Right around bedtime last Friday night a big thunderstorm swept through the area. As we settled into bed there was an enormous booming noise and in the same moment our power went out.
Gary and I got out of bed and put batteries in Louie's emergency fans. Because Louie is about ten times more heat sensitive than Katie, we usually direct the fan air flow towards him. Katie was peacefully sleeping on the floor on my side of the bed without any fans while Louie was lying in front of his 2 medium sized and 1 small fan panting lightly. Admittedly, these fans are not very powerful but they are much better than no fans at all. However, Louie quickly became dissatisfied with the lack of air flow and started getting restless. Plus I think his body heats up the floor so he moves from place to place trying to find a cooler patch of hardwood to lie on. It was a terrible night for Gary and I because we had to listen to Louie shuffling around from place to place and he makes a lot of noise each time he plunks down on the floor. Everytime we would doze off for a few minutes we would be awakened by a high pitched little whine. Louie was definitely playing up his role as the baby of the family. I think Katie was the only one who managed to get any sleep that night.
The next morning the temperatures stayed down, so our house was reasonably cool. Louie was still dissatisfied, but he certainly wasn't in any danger of overheating. But by noon even Katie was panting a tiny bit. Gary had the great idea to ask Bonnie and Bill, Katie & Louie's breeders, if they would let our Newfs stay in their air-conditioned barn. We called them and they agreed that we could bring K&L over.
The set up at Wilbon's Newfoundlands is so nice. Usually the Newfs are paired up two to a run like Katie and Louie were that day. Inside the barn there is enough room for two Newfs to stretch out and enjoy the cool air conditioning and many fans that are scattered throughout the room. I'm sure Louie enjoyed that because it's cooler in the Newf barn than it normally is in our house. Each kennel has a dog door so the Newfs can go outside when ever they want. The runs are nice and long and when the weather is cool enough the Newfs love to race each other up and down the runs.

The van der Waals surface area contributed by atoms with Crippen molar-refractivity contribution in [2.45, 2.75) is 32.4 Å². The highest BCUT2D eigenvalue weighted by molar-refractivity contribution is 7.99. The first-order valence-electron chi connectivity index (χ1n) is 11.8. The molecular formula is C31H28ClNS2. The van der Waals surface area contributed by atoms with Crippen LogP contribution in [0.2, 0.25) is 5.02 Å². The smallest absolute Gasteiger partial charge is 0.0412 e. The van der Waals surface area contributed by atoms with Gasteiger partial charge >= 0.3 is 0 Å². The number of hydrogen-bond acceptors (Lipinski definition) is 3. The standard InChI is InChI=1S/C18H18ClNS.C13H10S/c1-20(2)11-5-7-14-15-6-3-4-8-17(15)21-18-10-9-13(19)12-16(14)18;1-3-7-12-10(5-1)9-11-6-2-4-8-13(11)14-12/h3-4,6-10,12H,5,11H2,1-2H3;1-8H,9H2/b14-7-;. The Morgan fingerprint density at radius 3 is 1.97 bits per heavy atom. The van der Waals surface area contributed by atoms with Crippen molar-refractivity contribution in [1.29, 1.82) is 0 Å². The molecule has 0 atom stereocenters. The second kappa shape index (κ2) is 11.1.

When I first arrived all of the Newfoundlands were snoozing away. One by one they slowly woke up and tails started wagging as they asked for some attention. I gave each one some love and then went back to the car to collect Gary, Katie and Louie. Although there were five intact males in the barn (including Louie) there was no growling - I don't imagine there are very many other dog breeds where this would be the case. Newfoundland dogs are generally just easy going. We are still cautious though and never allow Louie direct interaction with other intact male dogs.
Katie and Louie went into a run right across from their mutual father, Loki. We filled a giant bucket full of water for them and headed home.
We returned about 5 hours later and you can see Katie and Louie's reaction in the video below. I think they missed us a little bit; we missed them too. The house felt empty without them.
Near the end of the video when Louie is facing right, the dog he is greeting is a big intact male. Notice that both dogs are wagging their tails very prominently to the right. From the NY Times article "If You Want to Know if Spot Loves You So, It's In His Tail", "When dogs feel fundamentally positive about something or someone, their tails wag more to the right side of their rumps. When they have negative feelings, their tail wagging is biased to the left." The article discusses some interesting research about left brain vs. right brain asymmetry in dogs.
Many thanks to Bill and Bonnie for letting Katie and Louie visit their Newf barn and their wonderful Newfies.